The trial, published in the journal Nutrition, suggests that increasing vitamin C levels in acutely hospitalized patients – who often have vitamin deficiencies – could improve mood response scores by 34 percent.
"About one in five acute-care patients in our hospital have vitamin C levels so low as to be compatible with scurvy," said lead researcher, Dr. John Hoffer, professor of medicine at McGill University, Canada.
"Patients are rarely given vitamin supplements. Most physicians are simply unaware of the problem. Subclinical deficiencies of vitamin C and D have each been linked to psychological abnormalities, so we examined that aspect in our clinical trial," added Dr. Hoffer.
The term hypovitaminosis C usually implies a deficiency in vitamin C intake. But in acutely hospitalized patients’ responses to inflammation could re-direct the vitamin away from important tissues and into immune cells - without necessarily indicating nutritional deficiency.
Previous research attempted to pinpoint the metabolic origin of hypovitaminosis C in such patients by measuring their responses to vitamin C provision.
Because psychological abnormalities are a known feature of vitamin C deficiency, previous research included assessments of mood. The results showed increased vitamin C was associated with a 35 percent reduction in mood disturbance.
Although the results from this previous research suggested a strong effect for vitamin C, the mood improvement could not be confirmed due to the set up of the study - and may have reflected a placebo response.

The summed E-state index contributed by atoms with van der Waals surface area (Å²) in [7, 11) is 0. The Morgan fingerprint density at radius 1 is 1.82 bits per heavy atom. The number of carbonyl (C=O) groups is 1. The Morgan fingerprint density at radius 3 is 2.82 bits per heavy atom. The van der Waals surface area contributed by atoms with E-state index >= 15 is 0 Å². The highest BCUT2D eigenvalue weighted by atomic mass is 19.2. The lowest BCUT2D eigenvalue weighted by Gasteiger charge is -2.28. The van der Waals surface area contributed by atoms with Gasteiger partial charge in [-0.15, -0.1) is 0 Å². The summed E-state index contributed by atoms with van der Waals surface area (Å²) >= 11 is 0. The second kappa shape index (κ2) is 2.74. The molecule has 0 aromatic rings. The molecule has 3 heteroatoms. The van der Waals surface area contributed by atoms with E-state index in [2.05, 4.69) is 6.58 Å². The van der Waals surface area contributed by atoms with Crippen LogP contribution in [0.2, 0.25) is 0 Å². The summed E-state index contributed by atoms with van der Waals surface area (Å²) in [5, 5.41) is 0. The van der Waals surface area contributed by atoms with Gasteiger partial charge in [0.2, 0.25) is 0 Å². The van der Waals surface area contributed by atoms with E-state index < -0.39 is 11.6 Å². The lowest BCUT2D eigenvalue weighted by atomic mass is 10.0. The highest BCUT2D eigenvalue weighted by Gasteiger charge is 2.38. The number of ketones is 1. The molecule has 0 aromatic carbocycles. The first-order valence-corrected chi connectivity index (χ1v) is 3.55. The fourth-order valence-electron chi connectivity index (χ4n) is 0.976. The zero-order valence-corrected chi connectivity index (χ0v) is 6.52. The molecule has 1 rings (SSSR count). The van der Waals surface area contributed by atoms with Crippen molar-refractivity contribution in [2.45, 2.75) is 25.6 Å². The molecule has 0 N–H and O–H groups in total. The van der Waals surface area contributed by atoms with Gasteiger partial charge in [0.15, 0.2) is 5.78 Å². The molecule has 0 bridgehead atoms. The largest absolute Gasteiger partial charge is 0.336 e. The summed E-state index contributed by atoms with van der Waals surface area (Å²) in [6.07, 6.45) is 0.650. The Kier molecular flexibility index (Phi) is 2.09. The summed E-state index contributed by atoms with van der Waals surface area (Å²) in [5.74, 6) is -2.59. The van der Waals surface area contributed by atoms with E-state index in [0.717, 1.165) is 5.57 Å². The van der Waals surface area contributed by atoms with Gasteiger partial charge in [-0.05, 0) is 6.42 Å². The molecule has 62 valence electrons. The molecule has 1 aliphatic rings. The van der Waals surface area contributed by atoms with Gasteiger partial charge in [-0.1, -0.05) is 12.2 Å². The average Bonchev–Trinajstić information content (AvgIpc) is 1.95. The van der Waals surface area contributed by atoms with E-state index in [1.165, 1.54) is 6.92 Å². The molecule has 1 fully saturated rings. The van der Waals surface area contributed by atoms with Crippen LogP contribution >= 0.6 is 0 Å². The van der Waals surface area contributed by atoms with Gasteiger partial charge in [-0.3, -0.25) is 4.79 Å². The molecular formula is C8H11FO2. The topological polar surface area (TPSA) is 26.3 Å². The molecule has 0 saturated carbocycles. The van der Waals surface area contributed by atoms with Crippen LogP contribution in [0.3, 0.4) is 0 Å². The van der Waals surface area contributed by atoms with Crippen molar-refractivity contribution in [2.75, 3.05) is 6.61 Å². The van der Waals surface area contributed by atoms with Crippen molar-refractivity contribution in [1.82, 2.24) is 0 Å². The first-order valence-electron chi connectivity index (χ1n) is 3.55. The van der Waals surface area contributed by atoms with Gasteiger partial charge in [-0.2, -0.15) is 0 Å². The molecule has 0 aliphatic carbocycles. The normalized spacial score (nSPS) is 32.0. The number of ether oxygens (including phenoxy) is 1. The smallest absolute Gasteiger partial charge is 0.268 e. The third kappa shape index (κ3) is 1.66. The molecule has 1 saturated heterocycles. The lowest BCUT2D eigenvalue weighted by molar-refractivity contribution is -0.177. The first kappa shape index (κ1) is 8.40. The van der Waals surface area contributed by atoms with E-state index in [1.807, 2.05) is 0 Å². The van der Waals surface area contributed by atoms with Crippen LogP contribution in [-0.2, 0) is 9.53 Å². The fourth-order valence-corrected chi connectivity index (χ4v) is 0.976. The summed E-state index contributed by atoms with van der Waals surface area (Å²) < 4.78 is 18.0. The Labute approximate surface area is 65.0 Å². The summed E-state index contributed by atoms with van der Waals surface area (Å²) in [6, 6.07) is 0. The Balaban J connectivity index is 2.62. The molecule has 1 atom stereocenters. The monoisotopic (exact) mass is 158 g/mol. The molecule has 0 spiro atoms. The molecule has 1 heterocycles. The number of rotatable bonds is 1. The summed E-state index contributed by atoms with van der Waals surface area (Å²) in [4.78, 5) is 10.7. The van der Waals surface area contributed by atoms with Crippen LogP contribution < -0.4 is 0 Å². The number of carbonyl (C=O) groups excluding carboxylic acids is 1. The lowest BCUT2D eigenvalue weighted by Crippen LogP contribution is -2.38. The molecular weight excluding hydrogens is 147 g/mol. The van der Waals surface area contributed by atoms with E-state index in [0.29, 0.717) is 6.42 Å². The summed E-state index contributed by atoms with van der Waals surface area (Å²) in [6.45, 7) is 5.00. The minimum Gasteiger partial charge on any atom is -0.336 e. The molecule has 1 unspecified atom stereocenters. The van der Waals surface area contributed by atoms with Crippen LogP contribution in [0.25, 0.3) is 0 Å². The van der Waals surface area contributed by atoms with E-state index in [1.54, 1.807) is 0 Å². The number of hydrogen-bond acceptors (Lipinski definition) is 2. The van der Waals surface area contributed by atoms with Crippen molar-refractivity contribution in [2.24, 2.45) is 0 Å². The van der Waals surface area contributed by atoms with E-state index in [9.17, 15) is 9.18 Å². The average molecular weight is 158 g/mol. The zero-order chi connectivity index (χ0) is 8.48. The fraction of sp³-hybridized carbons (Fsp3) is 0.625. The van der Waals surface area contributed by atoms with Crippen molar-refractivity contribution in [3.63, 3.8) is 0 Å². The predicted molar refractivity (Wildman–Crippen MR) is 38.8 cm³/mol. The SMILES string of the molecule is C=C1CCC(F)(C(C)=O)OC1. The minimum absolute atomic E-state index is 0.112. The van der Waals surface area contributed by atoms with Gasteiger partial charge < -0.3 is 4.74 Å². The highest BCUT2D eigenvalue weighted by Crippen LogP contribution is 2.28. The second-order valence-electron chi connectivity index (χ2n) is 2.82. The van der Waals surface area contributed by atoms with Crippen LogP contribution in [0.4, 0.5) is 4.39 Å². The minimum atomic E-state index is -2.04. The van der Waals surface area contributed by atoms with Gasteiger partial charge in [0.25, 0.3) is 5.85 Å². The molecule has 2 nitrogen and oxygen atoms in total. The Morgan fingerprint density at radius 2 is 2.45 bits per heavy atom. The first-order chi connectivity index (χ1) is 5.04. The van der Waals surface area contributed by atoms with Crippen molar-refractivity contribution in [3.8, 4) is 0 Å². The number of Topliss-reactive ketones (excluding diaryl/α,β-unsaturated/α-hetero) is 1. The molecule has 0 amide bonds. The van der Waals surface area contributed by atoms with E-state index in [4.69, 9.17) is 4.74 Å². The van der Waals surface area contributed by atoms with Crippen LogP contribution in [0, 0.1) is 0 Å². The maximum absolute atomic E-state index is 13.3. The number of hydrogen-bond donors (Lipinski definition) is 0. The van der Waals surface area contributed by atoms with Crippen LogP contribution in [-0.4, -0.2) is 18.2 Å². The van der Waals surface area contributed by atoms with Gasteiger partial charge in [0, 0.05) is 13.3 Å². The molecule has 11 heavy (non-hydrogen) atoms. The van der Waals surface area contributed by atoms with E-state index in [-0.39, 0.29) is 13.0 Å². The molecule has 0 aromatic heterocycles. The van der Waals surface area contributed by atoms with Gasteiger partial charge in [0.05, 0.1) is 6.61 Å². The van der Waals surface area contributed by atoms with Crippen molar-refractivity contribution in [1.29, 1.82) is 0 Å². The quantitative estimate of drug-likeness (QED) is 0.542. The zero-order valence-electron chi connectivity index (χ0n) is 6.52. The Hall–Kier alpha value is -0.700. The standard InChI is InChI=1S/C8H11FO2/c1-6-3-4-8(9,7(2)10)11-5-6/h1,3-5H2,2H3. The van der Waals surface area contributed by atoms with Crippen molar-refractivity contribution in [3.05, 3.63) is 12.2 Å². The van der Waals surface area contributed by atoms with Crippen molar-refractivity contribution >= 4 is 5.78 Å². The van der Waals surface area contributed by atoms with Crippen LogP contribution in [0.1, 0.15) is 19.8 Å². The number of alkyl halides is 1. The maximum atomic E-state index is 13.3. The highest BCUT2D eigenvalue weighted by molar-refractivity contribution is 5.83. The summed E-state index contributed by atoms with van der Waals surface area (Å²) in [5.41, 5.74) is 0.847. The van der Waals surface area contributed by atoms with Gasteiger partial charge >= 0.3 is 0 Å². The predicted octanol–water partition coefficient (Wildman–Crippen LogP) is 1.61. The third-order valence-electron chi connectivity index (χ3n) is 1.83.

The new trial investigated vitamin C supplementation therapy in a double-blind clinical trial - to examine if previous observations of its effects were replicable in a new patient sample.
Vitamin D was used as an alternative treatment to vitamin C, as vitamin D deficiency is also very common in acutely hospitalized patients and has been linked to abnormal mood.
The researchers reported that vitamin C was associated with a 34 percent improvement in mood scores. The authors noted the results as comparable to previous research suggesting a 35 percent improvement in scores.
No improvement in mood was found with vitamin D supplementation, “thus making the placebo response an unlikely explanation for the effect of vitamin C,” according to the researchers.
The researchers note the well-known relationship between vitamin C deficiency and psychological state, adding that “the observation that vitamin C provision improved mood in these patients may therefore be considered surprising, but it is not implausible.”
The authors suggested that if sub-normal vitamin C concentrations in the cerebrospinal fluid adversely affect brain functions and mood, then their replenishment could improve mood.
"The lack of any effect of vitamin D on mood is good evidence we are not dealing with a placebo response," said Dr. Hoffer.
"This looks like a true biological effect. Our finding definitely requires follow up in larger studies in other centers.
"The treatment is safe, simple and cheap, and could have major clinical practice implications." he added.
Published online ahead of print, doi: 10.1016/j.nut.2010.05.016
“Vitamin C provision improves mood in acutely hospitalized patients”
Authors: M. Zhang, L. Robitaille, S. Eintracht, L. J Hoffer